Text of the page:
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Actually, I would "characterize the start of individuality" at some point long after initial cell differentiation. Those chemical signals sent out by blastocysts are the same for all non-defective blastocysts, and certainly don't qualify as acts of concious will. It is akin to a seed in the ground sending up a sprout in response to dampness and warmth -- strictly a series of automated chemical reactions.
30 posted on 02/04/2003 10:54:14 AM PST by GovernmentShrinker
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To: GovernmentShrinker
The will to survive is precisely what the earliest differentiation of cells indicates with the zygote/ blastocyst. I believe we would agree, that's not the same as making 'conscious' choices. If I understand your post, you would start the 'worthy of continued existence' for the individual human life at some point when consciousness may be proven. Is that correct?
31 posted on 02/04/2003 10:59:11 AM PST by MHGinTN (If you can read this, you've had life support from someone. Promote Life Support for others.)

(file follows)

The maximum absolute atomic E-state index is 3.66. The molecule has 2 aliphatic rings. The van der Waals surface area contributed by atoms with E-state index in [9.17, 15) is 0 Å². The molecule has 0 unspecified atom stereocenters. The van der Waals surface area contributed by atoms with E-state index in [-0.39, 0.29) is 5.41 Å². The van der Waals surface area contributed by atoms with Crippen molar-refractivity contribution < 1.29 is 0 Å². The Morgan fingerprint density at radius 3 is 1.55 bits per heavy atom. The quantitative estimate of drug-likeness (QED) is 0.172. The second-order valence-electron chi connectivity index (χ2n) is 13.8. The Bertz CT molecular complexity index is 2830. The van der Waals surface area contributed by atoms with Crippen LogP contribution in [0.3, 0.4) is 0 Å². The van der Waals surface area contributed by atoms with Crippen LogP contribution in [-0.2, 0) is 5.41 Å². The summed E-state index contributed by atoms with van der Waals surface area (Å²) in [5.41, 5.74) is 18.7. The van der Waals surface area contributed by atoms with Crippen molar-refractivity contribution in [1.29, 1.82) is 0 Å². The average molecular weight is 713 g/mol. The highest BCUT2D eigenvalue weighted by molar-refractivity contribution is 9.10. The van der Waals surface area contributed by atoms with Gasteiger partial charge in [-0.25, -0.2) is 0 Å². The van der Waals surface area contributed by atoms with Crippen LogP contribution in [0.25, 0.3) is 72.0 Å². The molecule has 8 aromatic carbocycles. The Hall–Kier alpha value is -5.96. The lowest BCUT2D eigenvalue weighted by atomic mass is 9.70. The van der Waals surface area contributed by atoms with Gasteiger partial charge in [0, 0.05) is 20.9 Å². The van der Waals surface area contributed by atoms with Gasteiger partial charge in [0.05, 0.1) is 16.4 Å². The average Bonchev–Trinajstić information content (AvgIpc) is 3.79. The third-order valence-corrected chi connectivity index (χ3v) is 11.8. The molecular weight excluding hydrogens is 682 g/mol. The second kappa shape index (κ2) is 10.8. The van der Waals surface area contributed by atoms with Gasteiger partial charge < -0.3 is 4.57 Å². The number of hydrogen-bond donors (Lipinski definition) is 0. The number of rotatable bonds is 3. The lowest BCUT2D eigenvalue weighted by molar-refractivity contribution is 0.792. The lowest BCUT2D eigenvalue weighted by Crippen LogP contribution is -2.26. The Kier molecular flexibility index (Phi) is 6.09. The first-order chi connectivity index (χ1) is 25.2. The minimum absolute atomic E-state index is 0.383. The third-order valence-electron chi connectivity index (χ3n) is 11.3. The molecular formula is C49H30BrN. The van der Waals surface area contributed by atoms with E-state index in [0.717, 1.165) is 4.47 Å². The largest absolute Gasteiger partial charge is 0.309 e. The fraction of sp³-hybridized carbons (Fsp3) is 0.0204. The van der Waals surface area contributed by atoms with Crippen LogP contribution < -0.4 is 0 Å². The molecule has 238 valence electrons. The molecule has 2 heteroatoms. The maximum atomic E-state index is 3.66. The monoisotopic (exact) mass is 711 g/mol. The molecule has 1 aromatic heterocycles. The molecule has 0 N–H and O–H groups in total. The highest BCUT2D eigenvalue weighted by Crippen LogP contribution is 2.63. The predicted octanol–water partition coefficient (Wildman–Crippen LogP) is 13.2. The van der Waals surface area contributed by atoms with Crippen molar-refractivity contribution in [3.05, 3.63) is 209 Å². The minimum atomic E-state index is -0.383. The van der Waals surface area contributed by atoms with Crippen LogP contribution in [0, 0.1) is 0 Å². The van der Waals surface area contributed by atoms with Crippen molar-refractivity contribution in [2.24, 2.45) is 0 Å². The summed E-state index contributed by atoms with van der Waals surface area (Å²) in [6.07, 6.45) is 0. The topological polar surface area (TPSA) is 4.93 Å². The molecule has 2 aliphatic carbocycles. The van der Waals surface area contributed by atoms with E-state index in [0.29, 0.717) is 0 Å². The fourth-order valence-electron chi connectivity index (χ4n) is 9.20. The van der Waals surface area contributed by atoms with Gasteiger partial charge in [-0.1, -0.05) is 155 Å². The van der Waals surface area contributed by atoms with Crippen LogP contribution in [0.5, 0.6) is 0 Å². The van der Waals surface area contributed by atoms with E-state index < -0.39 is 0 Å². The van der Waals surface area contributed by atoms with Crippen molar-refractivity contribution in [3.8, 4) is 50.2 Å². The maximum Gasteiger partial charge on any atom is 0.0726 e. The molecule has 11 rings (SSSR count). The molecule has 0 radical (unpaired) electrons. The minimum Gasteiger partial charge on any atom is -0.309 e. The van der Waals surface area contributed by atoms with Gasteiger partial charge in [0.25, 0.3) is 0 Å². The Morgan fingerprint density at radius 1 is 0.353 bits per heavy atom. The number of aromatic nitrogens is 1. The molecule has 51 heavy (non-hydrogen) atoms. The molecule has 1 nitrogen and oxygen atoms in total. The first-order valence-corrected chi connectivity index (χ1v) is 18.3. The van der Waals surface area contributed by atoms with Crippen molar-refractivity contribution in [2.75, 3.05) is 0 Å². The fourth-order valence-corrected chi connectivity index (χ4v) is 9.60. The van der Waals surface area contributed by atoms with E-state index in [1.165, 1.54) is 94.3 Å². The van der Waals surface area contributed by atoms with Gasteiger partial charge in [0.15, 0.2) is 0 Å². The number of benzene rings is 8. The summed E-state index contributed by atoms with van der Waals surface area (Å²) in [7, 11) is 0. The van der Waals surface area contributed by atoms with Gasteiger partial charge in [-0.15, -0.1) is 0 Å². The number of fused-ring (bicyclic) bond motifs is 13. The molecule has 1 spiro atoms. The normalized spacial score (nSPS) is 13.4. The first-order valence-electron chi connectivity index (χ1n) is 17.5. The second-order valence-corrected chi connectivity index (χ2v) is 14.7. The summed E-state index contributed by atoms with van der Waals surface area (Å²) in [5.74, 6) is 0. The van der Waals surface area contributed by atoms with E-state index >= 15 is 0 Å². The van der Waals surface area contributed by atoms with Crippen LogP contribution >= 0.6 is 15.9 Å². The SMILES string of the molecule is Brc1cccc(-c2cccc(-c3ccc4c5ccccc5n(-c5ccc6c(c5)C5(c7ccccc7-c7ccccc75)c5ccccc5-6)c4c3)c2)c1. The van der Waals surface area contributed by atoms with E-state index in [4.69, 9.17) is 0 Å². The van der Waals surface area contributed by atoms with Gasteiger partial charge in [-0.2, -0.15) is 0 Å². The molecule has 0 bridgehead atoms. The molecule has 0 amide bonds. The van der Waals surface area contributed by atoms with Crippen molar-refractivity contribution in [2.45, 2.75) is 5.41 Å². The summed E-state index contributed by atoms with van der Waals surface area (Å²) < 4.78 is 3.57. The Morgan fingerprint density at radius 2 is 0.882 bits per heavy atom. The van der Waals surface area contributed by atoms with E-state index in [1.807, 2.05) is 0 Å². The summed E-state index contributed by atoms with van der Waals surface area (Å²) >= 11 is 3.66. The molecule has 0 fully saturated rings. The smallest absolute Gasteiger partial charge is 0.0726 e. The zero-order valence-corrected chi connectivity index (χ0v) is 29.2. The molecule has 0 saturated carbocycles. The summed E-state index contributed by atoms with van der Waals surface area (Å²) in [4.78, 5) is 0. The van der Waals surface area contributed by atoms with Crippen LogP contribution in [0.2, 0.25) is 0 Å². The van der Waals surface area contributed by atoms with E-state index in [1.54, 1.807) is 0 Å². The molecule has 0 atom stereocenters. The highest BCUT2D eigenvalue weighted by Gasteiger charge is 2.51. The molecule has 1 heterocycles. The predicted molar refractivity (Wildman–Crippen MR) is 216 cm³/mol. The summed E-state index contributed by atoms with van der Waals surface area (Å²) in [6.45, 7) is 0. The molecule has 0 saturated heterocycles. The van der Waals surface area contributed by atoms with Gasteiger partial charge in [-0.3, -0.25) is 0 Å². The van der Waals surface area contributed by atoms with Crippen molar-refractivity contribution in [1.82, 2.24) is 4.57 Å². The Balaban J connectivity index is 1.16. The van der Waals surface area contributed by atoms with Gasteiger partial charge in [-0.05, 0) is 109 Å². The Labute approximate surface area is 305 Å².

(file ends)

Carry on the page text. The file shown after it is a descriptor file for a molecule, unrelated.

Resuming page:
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32 posted on 02/04/2003 8:33:35 PM PST by MHGinTN (If you can read this, you've had life support from someone. Promote Life Support for others.)
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To: GovernmentShrinker
Physician -- DO NO HARM. Ever - and espcially to those who have no voice in the whole process.
33 posted on 02/04/2003 8:45:59 PM PST by victim soul
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To: victim soul
34 posted on 02/05/2003 2:22:32 PM PST by MHGinTN (If you can read this, you've had life support from someone. Promote Life Support for others.)
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To: kylaka
I think he's worse than Florio.
35 posted on 02/05/2003 7:02:41 PM PST by Coleus (RU 486 Kills Babies)
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To: victim soul